I've been quieter than normal this week. Not so much in this space, as my posting rate has declined dramatically in the last few months, but on twitter. Some of that is because of work and life, but mostly I've been watching the Bora story unfold. I'm not going to rehash it, if you need a primer you can find most of what you need over at Isis' place or on Gawker.
I haven't had much to add to the excellent coverage and brave stories of so many. I'm simultaneously horrified and saddened at so many experiences by so many in the online science world, be they as a result of direct interaction with Bora, or not. Every time I want to feel good that I am raising daughters in a world that is more aware of these issues, there's a reality check like this. I also doubt we've heard everything there is to hear in this instance.
Anytime there is a sexual harassment case involving a high profile individual in any community, there's a massive fall out. There's the obvious: the victims and the people close to them, the perpetrator and the people close to him. Perhaps less immediately obvious are the victims we will never hear from, for one reason or another. And then there's the conversation started by this tweet:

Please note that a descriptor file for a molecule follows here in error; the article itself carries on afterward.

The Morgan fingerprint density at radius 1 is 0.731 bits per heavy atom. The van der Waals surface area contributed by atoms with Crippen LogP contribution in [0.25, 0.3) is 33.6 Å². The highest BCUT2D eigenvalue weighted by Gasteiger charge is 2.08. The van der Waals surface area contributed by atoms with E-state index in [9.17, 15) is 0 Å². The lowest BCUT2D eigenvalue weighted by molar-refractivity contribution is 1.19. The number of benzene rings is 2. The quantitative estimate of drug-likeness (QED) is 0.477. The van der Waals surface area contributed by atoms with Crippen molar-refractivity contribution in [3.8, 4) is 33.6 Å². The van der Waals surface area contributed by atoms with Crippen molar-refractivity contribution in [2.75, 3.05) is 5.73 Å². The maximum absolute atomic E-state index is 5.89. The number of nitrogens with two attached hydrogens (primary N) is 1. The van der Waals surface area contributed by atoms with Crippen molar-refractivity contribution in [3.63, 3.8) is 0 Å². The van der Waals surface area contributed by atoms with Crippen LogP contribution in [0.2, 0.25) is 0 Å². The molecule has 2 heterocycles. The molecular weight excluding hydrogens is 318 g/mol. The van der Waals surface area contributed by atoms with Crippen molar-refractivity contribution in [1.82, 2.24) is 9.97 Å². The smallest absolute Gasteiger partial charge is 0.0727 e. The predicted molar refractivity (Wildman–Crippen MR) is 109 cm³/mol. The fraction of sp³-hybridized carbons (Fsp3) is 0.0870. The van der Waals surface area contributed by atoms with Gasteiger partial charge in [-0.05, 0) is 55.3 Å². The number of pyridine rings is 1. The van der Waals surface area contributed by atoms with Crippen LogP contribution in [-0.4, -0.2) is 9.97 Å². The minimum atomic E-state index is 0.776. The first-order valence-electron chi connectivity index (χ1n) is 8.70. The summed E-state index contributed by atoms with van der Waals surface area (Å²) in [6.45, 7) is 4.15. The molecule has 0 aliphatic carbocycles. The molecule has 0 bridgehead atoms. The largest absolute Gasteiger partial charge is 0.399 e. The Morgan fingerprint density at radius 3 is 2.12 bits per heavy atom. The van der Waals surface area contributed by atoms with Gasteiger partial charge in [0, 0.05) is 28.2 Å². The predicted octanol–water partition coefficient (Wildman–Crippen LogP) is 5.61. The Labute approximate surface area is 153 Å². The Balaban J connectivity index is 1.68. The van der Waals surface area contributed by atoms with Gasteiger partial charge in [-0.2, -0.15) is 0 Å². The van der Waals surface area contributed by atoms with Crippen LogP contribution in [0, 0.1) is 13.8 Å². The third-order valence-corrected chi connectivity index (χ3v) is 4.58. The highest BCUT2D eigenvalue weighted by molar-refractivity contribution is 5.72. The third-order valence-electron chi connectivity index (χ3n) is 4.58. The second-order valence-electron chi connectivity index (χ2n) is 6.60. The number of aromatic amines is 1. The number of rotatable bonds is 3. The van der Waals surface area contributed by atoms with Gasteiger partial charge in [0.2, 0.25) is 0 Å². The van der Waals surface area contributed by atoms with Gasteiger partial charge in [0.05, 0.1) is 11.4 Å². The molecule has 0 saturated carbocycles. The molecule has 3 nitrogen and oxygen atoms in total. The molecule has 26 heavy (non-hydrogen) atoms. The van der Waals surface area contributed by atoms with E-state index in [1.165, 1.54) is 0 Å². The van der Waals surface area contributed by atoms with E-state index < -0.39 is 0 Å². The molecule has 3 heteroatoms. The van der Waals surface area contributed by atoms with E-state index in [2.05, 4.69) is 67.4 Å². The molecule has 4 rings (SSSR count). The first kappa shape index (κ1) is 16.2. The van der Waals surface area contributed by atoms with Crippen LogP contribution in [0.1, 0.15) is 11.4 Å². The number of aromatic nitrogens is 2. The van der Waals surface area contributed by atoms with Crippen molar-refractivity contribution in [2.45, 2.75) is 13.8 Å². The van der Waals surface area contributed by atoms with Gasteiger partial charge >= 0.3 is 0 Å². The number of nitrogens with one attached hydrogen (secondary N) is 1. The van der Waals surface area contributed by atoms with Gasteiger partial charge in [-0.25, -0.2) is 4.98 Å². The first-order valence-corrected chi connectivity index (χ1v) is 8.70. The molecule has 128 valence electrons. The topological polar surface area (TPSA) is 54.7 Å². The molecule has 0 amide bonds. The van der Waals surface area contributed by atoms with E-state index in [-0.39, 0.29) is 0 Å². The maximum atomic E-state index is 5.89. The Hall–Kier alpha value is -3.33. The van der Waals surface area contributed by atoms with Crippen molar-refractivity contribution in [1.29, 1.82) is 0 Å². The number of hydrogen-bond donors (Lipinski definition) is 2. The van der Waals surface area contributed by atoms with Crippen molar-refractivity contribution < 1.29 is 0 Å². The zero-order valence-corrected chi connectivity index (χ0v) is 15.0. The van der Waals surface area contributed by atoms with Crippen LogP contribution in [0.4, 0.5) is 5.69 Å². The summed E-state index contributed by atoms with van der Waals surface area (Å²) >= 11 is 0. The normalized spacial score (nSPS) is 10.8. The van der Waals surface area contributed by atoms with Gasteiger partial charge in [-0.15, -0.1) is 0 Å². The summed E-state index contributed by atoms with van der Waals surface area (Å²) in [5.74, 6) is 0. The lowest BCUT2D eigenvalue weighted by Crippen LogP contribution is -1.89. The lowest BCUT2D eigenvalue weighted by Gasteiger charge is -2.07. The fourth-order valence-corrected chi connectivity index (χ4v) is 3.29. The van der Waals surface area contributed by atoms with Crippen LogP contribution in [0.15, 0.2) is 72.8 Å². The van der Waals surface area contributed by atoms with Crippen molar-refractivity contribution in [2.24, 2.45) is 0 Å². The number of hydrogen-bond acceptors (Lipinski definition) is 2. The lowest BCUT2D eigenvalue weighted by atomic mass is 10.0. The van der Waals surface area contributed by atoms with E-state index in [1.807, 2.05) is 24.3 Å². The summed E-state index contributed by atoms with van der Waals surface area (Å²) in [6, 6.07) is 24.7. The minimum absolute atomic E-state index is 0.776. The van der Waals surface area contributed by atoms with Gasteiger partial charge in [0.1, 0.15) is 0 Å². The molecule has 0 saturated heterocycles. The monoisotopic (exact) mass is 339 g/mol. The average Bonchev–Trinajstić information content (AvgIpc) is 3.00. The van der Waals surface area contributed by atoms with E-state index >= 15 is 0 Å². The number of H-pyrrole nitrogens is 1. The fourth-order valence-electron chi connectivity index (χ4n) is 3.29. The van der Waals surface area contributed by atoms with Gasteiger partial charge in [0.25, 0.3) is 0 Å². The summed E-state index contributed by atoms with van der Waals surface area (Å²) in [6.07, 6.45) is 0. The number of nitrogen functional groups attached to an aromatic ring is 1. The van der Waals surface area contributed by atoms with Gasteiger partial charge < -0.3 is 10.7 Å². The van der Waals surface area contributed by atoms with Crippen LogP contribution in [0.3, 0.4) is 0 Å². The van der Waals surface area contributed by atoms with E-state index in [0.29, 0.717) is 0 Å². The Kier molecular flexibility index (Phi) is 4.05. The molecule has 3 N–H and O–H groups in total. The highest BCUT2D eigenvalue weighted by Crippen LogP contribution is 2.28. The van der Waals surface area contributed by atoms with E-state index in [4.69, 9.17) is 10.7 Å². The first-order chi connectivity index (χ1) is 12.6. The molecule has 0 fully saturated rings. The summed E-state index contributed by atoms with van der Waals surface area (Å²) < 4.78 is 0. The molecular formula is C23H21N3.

For example, how many women are now questioning their talent and/or – it needs to be said – their physical attractiveness? #ScioX
— Karen James (@kejames) October 17, 2013
I urge you to go take a read through it. It speaks to a much larger issue that we have as a culture, which is simply boiling to the surface in the wake of the initial fallout. Like the rest of this giant mess, I'm still trying to come to grips with the extent of the problem and my role in trying to make the situation better. These are important conversations to be having and issues to be confronting. Unfortunately, it takes so many people getting hurt before we're willing to publicly broach these topics.